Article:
The will of Judge Lytle asks his widow to take full charge of the handling the estate, which consists almost entirely of Omaha real estate. She is given a life interest in one piece of property and an annuity of $1,200 from the rental of two others. The son and daughter are each bequeathed pieces of real estate from which monthly proceeds of $50 are to be deducted toward the payment of a mortgage.
June 13, 1906 Paper: Omaha World-Herald (Omaha, Nebraska) Volume: XLI Issue: 219 Page: 10

The Funeral of Perry E. Lytle, the high school student who died from the effects of injuries sustained in a coasting accident several weeks ago, will be held from the family residence, 1919 Cass street, Friday afternoon at 2 o'clock. The boy's father will arrive from Seattle Thursday afternoon to attend the funeral. Interment will be at Forest Lawn.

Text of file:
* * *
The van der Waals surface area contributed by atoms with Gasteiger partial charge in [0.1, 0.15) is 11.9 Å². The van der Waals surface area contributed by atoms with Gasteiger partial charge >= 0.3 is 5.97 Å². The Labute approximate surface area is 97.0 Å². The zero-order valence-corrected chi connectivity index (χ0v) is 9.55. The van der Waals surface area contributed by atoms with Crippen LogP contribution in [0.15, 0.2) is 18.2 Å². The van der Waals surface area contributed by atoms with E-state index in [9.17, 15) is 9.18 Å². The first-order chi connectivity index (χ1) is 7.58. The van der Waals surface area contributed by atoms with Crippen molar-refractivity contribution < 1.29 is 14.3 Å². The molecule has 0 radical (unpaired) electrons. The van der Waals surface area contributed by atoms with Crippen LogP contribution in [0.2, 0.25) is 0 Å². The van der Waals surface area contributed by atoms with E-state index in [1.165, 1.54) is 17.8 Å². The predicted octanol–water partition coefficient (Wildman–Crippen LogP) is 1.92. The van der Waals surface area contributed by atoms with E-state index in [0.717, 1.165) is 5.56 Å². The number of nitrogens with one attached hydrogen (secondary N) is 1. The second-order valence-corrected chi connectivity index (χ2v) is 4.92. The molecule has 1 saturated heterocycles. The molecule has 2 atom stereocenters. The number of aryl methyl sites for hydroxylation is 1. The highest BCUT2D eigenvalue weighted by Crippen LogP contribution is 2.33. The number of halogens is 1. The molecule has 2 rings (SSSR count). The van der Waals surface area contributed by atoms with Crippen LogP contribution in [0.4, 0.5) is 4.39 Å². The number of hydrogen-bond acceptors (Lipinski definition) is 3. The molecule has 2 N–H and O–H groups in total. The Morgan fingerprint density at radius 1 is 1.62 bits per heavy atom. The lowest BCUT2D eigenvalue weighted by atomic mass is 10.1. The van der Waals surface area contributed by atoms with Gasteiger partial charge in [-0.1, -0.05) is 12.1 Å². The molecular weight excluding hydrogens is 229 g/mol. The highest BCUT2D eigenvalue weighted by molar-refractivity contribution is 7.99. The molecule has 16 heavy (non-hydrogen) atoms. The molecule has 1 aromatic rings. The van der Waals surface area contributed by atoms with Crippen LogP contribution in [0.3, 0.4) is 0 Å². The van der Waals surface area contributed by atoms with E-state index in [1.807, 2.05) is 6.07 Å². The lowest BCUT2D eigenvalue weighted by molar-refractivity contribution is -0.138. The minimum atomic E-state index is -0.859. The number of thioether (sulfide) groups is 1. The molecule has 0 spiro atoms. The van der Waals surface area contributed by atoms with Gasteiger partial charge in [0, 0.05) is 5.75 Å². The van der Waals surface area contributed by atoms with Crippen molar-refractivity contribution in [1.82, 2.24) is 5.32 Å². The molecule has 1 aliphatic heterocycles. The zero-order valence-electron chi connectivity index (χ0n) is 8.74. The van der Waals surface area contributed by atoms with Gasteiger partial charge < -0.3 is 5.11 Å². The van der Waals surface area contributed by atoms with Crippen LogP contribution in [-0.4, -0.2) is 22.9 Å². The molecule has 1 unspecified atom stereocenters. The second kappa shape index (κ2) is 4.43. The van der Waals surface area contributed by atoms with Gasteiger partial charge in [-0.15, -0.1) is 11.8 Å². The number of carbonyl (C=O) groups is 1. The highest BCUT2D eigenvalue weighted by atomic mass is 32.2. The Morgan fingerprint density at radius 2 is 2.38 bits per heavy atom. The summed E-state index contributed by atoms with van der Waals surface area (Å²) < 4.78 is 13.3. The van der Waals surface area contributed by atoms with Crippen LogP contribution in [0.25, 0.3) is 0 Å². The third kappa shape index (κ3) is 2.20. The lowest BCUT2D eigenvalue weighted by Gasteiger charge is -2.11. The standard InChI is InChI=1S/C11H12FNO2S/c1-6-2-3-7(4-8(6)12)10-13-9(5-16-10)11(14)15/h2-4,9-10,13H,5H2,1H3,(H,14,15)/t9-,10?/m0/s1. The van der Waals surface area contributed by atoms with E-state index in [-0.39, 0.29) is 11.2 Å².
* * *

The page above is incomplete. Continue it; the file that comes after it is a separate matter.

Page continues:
Thursday, February 4, 1909 Paper: Omaha World-Herald (Omaha, Nebraska) Page: 1
Perry E. Lytle was s/o Edward and Mae Lytle